Ulrich Mayer


EOS-South 256
(604) 822-1539

My research concentrates on the geochemical evolution of low-temperature groundwater systems with a focus on groundwater contamination and remediation. Dissolved inorganic and organic chemicals are commonly affected by a variety of physical and chemical processes, which influence their mobility, but also alter the geochemical composition of the aquifer material. This is particularly true in the vadose zone, where the exchange of gases with the atmosphere can enhance the progress of geochemical reaction processes. Due to the complexity of these systems and the strong non-linear coupling between the processes, existing conceptual models are often incomplete and data interpretation from field and laboratory studies is not always intuitive. The main objectives of my research program are:

  • Development of a process-oriented multicomponent reactive transport model, which can be used to investigate these complex systems and which is generally applicable to a large number of reactive transport problems in the fields of environmental sciences and engineering.
  • Numerical analysis of groundwater contamination problems and remediation solutions with the goal to quantify, and potentially improve, existing conceptual models.
  • Investigation of transport and reaction processes in groundwater systems using dissolved and vapor phase gases as natural tracers (Ar and N2) or indicators for biological processes (CH4, CO2, H2, H2S, O2, N2), .

The model development is based on the reactive transport model MIN3P (Mayer et. al., 2002 - see "Selected Publications"). MIN3P was designed to investigate reactive transport in saturated and unsaturated porous media in partial equilibrium systems. The model is capable of simulating groundwater flow, advective-dispersive transport of dissolved species and advective-diffusive gas transport directly coupled with a variety of bio-geochemical and inorganic reactions. To date, processes considered are aqueous complexation, oxidation-reduction, gas dissolution-exsolution, ion exchange, surface complexation, mineral dissolution-precipitation, and microbially-mediated degradation reactions.

MIN3P has been and is being used to study a number of reactive transport problems including:

  • The generation and fate of acid mine drainage in mine tailings and at reclaimed mine sites.
  • Treatment of contaminated groundwater by permeable reactive barriers and KMnO4.
  • Potential effect of secondary geochemical reactions on the long-term performance of remediation technologies.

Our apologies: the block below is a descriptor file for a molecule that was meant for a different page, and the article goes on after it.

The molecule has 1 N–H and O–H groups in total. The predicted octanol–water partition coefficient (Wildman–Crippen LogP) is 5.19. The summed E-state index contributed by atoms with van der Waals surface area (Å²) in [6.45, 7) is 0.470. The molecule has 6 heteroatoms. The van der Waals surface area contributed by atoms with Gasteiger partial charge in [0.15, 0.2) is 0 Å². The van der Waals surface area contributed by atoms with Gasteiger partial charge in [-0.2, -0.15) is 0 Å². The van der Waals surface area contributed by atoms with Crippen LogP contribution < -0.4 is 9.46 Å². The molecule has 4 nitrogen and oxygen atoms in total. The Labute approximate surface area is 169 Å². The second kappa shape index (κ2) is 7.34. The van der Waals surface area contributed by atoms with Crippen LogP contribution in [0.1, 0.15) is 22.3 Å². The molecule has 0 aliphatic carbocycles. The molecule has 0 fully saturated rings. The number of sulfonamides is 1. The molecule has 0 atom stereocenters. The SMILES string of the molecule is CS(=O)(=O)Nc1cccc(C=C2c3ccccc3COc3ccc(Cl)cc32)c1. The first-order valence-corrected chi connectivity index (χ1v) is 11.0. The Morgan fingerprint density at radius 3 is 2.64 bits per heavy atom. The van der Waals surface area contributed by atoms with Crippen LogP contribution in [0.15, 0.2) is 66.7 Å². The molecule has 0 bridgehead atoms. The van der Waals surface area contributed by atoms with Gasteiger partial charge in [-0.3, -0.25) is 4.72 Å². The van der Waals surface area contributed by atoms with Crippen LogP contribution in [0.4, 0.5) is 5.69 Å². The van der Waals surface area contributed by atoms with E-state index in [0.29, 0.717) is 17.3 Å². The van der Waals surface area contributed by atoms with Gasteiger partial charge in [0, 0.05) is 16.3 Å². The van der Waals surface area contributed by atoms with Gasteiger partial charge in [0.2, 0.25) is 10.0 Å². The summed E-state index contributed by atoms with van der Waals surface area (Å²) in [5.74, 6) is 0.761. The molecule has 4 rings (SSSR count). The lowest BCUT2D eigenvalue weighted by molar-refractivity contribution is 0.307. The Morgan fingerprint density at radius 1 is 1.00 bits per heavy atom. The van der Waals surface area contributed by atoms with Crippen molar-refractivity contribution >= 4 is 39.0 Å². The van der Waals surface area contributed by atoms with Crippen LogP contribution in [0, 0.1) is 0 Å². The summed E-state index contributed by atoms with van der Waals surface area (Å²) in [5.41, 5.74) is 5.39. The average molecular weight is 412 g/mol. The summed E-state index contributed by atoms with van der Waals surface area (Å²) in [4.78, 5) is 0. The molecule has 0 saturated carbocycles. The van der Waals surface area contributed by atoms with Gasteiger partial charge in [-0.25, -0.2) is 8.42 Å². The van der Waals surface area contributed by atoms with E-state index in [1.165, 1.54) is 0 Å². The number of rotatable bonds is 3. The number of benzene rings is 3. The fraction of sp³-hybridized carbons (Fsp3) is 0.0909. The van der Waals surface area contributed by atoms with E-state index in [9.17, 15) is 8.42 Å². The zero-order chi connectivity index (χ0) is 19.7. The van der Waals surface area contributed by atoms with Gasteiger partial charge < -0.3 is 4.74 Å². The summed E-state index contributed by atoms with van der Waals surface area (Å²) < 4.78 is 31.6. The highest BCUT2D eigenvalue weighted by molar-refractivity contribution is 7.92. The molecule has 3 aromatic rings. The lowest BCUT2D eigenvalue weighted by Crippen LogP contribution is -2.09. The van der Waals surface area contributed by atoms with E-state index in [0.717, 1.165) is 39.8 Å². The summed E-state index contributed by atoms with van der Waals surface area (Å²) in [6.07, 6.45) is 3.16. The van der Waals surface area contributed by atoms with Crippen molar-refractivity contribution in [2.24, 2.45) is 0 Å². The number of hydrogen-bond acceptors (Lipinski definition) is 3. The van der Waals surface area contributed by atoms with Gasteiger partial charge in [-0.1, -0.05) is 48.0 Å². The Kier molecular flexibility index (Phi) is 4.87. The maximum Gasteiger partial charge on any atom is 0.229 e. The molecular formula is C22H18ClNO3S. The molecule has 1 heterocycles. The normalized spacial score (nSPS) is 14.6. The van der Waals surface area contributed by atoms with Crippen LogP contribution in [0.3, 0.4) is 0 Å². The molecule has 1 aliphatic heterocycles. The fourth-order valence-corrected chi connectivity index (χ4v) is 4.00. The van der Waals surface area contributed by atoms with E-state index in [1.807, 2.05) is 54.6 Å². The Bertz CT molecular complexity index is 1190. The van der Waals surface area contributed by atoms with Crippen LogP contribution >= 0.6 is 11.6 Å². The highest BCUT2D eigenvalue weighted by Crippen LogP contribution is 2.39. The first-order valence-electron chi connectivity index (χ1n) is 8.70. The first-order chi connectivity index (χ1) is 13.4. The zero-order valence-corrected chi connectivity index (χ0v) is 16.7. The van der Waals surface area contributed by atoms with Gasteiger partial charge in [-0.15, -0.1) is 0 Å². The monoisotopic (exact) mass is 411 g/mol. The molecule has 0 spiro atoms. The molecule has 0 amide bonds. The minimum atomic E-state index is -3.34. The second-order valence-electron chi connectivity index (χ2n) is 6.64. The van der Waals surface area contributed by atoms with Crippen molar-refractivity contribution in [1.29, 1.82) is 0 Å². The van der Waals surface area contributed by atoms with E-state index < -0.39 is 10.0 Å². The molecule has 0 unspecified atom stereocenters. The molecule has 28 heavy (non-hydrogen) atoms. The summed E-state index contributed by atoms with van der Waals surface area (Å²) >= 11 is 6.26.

• Natural attenuation of organic contaminants in variably-saturated media. Assessment of physical and chemical parameters controlling microbially-mediated degradation reactions.
  • Development of an improved conceptual model capable of reproducing observed redox zones in natural and contaminated aquifers.

Field work and lab work revolve around dissolved gas analysis. Microbiological activity in groundwater systems often leads to the generation of dissolved gases. In shallow groundwater systems, gas solubility is limited and if gas production is significant (e.g. due to denitrification or methanogenesis), gas bubbles will form. This will lead to the partitioning of insoluble gases such ad Ar and N2 into the gas bubbles. Due to its non-reactive nature, Ar in particular can be used to quantify this process, and calna then also be used to investigate transport away from a reactive zone. In unsaturated media, zones of Ar depletion or enrichment can be used as an indicator for advective gas transport. Specific research projects currently under way include:

  • Investigation of natural attenuation of crude oil in variably saturated sediments using Ar and N2.
  • Using dissolved gas analysis to investigate the performance of permeable reactive barriers for the treatment of metals.



Student projects on the Master's level primarily focus on the numerical study of groundwater evolution in natural and contaminated aquifers and the assessment of remediation technologies using reactive transport modeling and dissolved gas analysis. These projects may also involve the interpretation of field and laboratory data aided by the modeling approach. Potential applicants should be familiar with geochemical principles and the basic concepts of flow and transport modeling. Research projects at the Ph.D.-level will in addition include model development using state-of-the art modeling approaches. Experience with the development of large complex numerical models would be advantageous. Applicants should also be familiar with Fortran90. To obtain more information about specific research projects, please contact me by e-mail (umayer@eos.ubc.ca).

Groundwater Hydrology / Reactive Solute Transport Dipl. Ing. (1993) Universität Stuttgart (Germany); Ph.D. (1999) University of Waterloo. Faculty Member at UBC since 2000

Graduate Students

MSc Geological Sciences
MASc Geological Engineering
MSc Geological Sciences
MSc Geological Sciences
PhD Geological Engineering
PhD Geological Sciences
PhD Geological Engineering
MSc Geological Engineering
PhD Geological Sciences
PhD Geological Sciences